“If anything can go wrong, it will.”

Then there is MacGillicuddy’s Corollary – “at the most inopportune time.”

And another extension – “It will be all your fault and everyone will know about it.”

And, finally, my extension – “Murphy was an optimist.”  Okay, that one’s not really mine, but I am unable to attribute it at this moment.

Murphy has certainly been in charge of our blog, but we have finally triumphed and are back on the “air”, on a great new server, and with the same great content.  A better look and feel will be coming soon. 

In the meantime, let me close with these Words of Wisdom – “To err is human, but to really foul things up requires a computer.”  If you prefer, plug your own word into the saying instead of “foul”.  We are a family-friendly business.

We thank you for your patience!  Let’s blog on!

In case you would like to read more about Murhpy’s Law, surf over to  Enjoy!

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Customer Service – Ah, for the good old days!

We’ve had a lot to say recently about the lousy service one gets whenever one is compelled (or just crazy enough) to board a plane and fly somewhere.  The latest symbol of the demise of the “friendly skies” was the announcement by one airline that they would no longer offer peanuts to the passengers.

No peanuts.  How low can you go?

There was a fabulous article in The Seattle Times this past Sunday, entitled, “Once upon a time, the skies really were friendly.”  Did you read it?  Do take a look if you can.  Those of our readers who will admit to a certain maturity (note, I didn’t say old!) will relate to some of the stories.  To you young whippersnappers, it will seem like a fairy tale.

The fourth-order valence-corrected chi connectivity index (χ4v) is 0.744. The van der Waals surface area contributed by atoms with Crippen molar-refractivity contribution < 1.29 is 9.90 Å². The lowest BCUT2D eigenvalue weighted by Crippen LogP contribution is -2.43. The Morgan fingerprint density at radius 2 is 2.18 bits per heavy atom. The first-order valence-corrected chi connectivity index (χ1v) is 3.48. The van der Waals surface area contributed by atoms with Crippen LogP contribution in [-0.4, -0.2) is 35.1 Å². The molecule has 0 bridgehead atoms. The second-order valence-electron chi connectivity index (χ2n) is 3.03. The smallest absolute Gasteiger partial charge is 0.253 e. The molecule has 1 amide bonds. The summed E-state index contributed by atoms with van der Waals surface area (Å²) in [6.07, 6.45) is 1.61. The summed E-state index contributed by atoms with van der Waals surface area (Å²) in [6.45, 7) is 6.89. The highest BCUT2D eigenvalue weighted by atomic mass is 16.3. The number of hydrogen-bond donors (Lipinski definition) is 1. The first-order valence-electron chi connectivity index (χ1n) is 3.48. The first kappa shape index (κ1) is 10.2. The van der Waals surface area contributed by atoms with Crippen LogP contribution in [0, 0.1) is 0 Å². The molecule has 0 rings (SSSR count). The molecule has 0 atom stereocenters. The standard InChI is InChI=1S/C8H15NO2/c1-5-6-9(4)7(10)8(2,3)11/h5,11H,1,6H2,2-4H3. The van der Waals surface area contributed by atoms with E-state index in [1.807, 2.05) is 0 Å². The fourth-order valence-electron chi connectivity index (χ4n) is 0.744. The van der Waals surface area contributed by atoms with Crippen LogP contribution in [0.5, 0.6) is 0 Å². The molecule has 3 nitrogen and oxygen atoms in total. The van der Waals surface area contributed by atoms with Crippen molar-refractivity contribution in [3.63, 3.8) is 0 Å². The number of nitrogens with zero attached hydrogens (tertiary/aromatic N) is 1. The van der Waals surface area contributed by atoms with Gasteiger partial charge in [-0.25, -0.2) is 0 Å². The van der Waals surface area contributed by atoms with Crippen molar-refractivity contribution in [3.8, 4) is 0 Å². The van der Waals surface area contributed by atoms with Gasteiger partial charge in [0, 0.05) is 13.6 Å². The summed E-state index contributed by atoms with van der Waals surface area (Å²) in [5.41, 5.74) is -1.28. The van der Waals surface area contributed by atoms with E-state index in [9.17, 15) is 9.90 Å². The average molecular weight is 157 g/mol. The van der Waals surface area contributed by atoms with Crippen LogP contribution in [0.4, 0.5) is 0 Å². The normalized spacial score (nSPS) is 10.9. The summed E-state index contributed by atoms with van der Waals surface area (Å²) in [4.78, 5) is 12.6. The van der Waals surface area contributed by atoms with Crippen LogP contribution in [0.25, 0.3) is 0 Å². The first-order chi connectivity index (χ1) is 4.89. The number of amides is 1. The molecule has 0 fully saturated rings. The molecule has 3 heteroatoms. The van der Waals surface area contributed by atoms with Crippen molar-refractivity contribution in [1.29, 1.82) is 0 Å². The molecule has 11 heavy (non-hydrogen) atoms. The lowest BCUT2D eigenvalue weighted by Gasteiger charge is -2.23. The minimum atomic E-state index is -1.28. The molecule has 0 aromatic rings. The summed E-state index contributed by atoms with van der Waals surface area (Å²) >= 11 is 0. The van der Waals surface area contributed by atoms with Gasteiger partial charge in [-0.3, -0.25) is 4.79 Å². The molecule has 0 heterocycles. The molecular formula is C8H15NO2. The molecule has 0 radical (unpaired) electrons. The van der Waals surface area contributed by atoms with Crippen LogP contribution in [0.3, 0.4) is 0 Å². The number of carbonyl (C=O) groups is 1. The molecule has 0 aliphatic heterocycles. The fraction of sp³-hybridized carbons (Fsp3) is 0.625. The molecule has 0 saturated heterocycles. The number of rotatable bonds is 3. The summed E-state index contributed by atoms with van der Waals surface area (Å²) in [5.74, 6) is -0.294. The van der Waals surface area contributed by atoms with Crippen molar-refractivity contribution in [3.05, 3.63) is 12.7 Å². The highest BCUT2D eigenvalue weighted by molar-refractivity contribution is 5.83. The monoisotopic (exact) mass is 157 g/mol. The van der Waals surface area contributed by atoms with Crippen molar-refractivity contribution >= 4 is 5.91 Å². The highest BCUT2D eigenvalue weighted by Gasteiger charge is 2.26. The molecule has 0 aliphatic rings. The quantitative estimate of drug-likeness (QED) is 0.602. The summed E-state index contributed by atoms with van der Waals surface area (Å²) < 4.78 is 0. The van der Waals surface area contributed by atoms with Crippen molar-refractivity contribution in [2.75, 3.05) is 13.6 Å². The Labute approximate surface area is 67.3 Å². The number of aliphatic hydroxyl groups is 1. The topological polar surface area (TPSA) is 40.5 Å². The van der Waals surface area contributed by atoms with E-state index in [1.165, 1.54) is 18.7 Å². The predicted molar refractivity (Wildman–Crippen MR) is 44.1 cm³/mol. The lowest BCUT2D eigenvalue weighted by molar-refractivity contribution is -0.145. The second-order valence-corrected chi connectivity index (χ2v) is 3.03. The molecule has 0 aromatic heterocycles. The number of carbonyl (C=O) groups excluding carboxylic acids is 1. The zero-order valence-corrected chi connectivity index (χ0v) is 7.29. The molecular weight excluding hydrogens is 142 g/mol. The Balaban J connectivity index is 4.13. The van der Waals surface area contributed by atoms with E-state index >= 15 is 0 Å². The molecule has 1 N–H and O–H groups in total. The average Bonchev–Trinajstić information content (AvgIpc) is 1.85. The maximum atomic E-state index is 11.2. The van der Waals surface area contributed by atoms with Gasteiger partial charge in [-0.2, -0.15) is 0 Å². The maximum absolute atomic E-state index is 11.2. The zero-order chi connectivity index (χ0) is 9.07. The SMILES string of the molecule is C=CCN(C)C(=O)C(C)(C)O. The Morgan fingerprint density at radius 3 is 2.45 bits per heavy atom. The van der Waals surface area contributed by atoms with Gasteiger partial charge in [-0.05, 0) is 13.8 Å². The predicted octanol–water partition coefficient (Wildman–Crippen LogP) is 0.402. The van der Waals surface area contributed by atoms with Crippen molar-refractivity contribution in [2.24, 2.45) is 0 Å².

Like all good fairy tales, this one begins:  “Once upon a time, air travel was exciting and fun.”  Hard to believe?  Check out the examples offered by Times readers.

Yes, I am mature, and I do relate.  My very first plane flight was taken as a young child.  My brave mother, single, with two elementary-school-aged children, decided to visit relatives in Illinois.  Thinking of the trip as a potential experience and “teachable moment”, she eschewed the car and decided to use a combination of train and plane travel. 

We embarked on a flight from Detroit to Chicago.  My brother and I were beside ourselves with excitement!  We got to peek in the cockpit and meet the pilot.  The stewardesses (all women in those days and all slender and pretty) were incredibly nice to us.  Mother, less sanguine, was armed with toys to entertain us and Dramamine to ensure health, since I was prone to motion sickness.

We were buckled into a window and middle seat, with Mother on the aisle.  Probably wanted to make sure we couldn’t escape.  Excitement reigned.  We took off and competed for the view from the window.  How amazing to two little kids!  People below looked like ants.  Once fully airborne, we were surrounded by fluffy white clouds, marshmellows to us.  Was God out there?

After a while, things got more interesting, for the adults.  We hit some wind.  Instead of a smooth flight (“Feels like you are sitting in your living room!”), we were suddenly on a roller coaster.  We would go up, hover a moment, then plunge down, leaving our stomachs behind.  My brother and I loved it!  We squealed with delight.  Mother took the Dramamine.

We landed in Chicago on time, 5 mintes earlier than we took off due to the change in time zone.  This was yet another wonder to me and my brother.  We talked about it for weeks.  We were ushered off the plane, with apologies from the flight crew about the roller coaster.  (What was to apologize for?  We’d had a ball!)

By contrast, our train ride from Chicago to Peoria was a drag.  It was slow, noisy, and dirty.  We hated it.  This was the start of a love affair with flying.